Today we toured Johannesburg. Siphiwe, our guide took us to the rich north side Houghton area, the formerly rich area of Hillbrow that is now mostly home to illegal immigrants from other southern African countries, downtown, the Apartheid Museum, and Soweto. By the end of the day we have a much better understanding of life here both before and after the end of apartheid in 1992 and the election of Nelson Mandela in 1994.
After driving through downtown to see all the unemployed and the streetside shops typical of other large cities in poorer countries, we rode the elevator to the Top of Africa at the Carlton Center. From there we got great views of the city and environs although just like looking at New York from high up, you really can’t see but a part of it. Joburg has a population of over 8 million, 3 million of whom live in Soweto. Yet we could not even see Soweto from the 50-story tower because it is behind a giant hill of gold mine tailings. We could see, in addition to the crowded streets, three hotels that no longer accept guests. Today there are no hotels in downtown Joburg. While the deterioration of downtowns is a common occurrence today, I’m not aware of another one that has lost all of its hotels.
|Entrance to the Apartheid Museum|
From there we went to the Apartheid Museum. Paid for by a nearby casino, the museum opened in 2001. The temporary exhibit on Nelson Mandela covered his life from birth. Most interesting to me was the story of his father. The family story is that his father had refused an order from the local magistrate to explain a land decision he had made as the official responsible. Further investigation showed that his father had not refused the order and had been removed from the office over a dispute over an animal where the father had used his influence inappropriately.
The permanent exhibit leads attendees through a maze that begins with rock art and leads viewers through the Truth and Reconciliation hearings. Before entering the museum everyone is randomly chosen to be white or non-white who then go in separate entrances. The final stop is a contemplative park.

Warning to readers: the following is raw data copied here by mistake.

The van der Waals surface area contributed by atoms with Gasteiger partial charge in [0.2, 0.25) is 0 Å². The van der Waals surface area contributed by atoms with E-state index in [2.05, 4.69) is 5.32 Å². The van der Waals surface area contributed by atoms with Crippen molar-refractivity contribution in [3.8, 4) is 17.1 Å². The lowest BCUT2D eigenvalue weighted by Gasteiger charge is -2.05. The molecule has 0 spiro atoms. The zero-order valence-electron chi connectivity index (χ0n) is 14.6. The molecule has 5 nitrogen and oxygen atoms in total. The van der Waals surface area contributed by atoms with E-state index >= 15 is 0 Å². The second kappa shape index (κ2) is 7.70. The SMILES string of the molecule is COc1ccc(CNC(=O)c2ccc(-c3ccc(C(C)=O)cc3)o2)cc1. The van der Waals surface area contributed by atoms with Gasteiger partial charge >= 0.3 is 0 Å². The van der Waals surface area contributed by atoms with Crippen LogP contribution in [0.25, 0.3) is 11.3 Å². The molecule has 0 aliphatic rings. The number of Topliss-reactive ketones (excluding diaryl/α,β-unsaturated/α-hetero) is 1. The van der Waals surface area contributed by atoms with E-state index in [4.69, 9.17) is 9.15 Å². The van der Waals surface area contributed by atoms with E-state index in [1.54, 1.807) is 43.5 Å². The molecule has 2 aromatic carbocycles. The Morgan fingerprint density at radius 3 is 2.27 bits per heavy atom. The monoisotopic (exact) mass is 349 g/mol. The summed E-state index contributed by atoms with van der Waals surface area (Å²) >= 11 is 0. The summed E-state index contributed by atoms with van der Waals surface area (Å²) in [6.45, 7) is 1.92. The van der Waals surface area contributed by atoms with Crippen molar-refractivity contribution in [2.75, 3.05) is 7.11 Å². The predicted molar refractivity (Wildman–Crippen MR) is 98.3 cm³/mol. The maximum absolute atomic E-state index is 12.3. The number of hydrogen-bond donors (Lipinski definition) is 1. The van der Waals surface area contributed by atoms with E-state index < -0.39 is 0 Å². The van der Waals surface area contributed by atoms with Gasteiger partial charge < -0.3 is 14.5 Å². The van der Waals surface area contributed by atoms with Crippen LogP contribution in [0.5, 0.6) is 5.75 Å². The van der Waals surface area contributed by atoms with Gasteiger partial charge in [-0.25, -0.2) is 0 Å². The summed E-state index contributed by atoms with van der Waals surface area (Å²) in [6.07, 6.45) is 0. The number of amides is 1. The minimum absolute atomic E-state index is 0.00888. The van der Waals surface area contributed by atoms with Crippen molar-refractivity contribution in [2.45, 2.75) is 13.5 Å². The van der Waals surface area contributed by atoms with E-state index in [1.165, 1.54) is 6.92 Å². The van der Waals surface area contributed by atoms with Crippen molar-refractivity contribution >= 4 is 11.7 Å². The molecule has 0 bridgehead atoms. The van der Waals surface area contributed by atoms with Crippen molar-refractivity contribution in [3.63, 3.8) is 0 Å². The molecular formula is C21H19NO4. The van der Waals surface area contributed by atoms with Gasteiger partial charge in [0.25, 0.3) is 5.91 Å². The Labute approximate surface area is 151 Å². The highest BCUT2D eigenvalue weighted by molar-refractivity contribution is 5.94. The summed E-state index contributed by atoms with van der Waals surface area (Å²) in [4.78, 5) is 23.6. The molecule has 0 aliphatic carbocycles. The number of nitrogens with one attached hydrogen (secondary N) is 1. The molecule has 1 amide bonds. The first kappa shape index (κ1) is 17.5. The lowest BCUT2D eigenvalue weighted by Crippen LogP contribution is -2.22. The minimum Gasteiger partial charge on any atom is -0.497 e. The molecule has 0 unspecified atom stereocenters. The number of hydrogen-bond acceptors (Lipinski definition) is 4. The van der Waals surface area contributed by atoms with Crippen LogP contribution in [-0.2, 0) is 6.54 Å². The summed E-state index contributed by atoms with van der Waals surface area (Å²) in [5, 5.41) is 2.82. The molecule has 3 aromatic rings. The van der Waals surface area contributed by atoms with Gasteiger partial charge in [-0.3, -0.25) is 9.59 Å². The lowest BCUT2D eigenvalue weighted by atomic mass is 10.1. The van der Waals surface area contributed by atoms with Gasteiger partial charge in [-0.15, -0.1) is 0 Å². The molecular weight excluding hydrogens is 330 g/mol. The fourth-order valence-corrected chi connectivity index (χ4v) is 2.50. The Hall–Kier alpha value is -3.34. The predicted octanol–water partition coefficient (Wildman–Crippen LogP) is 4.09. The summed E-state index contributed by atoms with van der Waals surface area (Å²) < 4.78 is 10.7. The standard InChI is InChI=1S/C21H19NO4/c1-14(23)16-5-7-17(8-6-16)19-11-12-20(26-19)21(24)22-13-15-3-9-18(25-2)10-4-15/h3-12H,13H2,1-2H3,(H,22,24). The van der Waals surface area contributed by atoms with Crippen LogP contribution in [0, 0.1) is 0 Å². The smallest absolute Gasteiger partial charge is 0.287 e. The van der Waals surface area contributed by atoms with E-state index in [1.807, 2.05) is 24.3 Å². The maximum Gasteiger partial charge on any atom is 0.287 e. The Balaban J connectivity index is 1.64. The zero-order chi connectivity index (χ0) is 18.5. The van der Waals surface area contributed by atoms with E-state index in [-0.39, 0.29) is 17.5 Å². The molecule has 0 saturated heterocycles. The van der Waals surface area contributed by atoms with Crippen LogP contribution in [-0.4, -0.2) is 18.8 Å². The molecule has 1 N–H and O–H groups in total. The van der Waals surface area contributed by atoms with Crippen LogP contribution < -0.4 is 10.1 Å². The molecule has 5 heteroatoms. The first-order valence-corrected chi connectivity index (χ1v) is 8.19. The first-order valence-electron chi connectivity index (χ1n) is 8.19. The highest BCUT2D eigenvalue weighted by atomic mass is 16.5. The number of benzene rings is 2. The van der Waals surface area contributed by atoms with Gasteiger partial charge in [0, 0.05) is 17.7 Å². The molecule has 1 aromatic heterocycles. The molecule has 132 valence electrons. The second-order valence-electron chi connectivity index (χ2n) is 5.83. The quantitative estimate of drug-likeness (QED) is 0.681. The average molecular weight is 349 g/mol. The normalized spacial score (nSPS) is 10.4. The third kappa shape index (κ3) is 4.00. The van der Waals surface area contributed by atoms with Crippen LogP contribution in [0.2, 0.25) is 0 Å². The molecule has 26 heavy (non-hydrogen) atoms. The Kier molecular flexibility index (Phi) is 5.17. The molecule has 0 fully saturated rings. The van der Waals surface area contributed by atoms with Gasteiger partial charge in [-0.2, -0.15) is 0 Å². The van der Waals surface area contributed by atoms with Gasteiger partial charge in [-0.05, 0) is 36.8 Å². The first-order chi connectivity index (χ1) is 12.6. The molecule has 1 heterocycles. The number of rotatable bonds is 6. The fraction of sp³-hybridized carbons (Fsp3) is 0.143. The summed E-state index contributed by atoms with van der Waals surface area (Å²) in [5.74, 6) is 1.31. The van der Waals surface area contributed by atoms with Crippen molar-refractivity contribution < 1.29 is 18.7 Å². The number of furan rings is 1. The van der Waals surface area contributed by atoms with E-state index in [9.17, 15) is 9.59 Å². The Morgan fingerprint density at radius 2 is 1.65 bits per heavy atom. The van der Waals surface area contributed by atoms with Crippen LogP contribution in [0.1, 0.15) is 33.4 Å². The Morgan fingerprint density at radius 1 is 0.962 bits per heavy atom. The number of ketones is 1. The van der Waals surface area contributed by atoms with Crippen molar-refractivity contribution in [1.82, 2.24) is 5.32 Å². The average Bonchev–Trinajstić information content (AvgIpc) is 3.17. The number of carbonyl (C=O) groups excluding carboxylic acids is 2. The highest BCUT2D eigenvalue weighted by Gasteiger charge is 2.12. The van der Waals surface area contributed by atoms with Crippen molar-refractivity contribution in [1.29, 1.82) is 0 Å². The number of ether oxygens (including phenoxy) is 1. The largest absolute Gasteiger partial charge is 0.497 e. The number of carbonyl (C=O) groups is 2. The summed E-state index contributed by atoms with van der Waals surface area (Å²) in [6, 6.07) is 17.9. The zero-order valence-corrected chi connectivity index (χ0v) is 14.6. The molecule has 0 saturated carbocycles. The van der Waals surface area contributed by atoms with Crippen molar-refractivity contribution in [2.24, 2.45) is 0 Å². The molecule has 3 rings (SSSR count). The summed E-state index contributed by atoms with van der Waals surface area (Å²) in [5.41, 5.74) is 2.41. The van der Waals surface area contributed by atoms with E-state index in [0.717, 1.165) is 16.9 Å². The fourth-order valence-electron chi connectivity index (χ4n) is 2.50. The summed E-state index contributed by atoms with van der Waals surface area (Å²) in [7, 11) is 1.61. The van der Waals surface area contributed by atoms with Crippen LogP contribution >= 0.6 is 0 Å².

Soweto was a big surprise for me. I have seen pictures of narrow alleys amongst the tin shacks. Those were pictures from the apartheid era, so things have changed , but the truth is also that the pictures I saw had to have been an incomplete picture. A township of over one million must have had more than just tin shacks, especially since black South Africans were forced to live in designated areas such as Soweto.
|Mine Worker Hostels - Not much larger than a bedroom.|
|Soweto at its Worst Today|
The shacks we saw today were spread out in the lower wetland areas. Siphiwe showed us this area along with hostels built for mine workers and some upper and middle class areas of Soweto. These homes would be nice middle class homes in any city in the US. He also took us past Winnie Mandela’s home. Easily identified by the African flags, Winnie’s home is well protected by bullet-proof glass and cameras.
We also stopped by the memorial to the youngest child (Hector Pieterson) killed by the police when the students of Soweto protested the new rule that half of all classes would be taught in Afrikaans, even though most did not speak it and there weren’t even enough teachers who could speak the language.
|Minibuses Ready To Go|
A couple of other highlights include the cell phone trees, cell phone towers built to look like trees, and the 20,000 minibuses that take the place of bus lines and taxis for the poorer segment of the population. They do run regular routes, but hold only 16 passengers crammed in.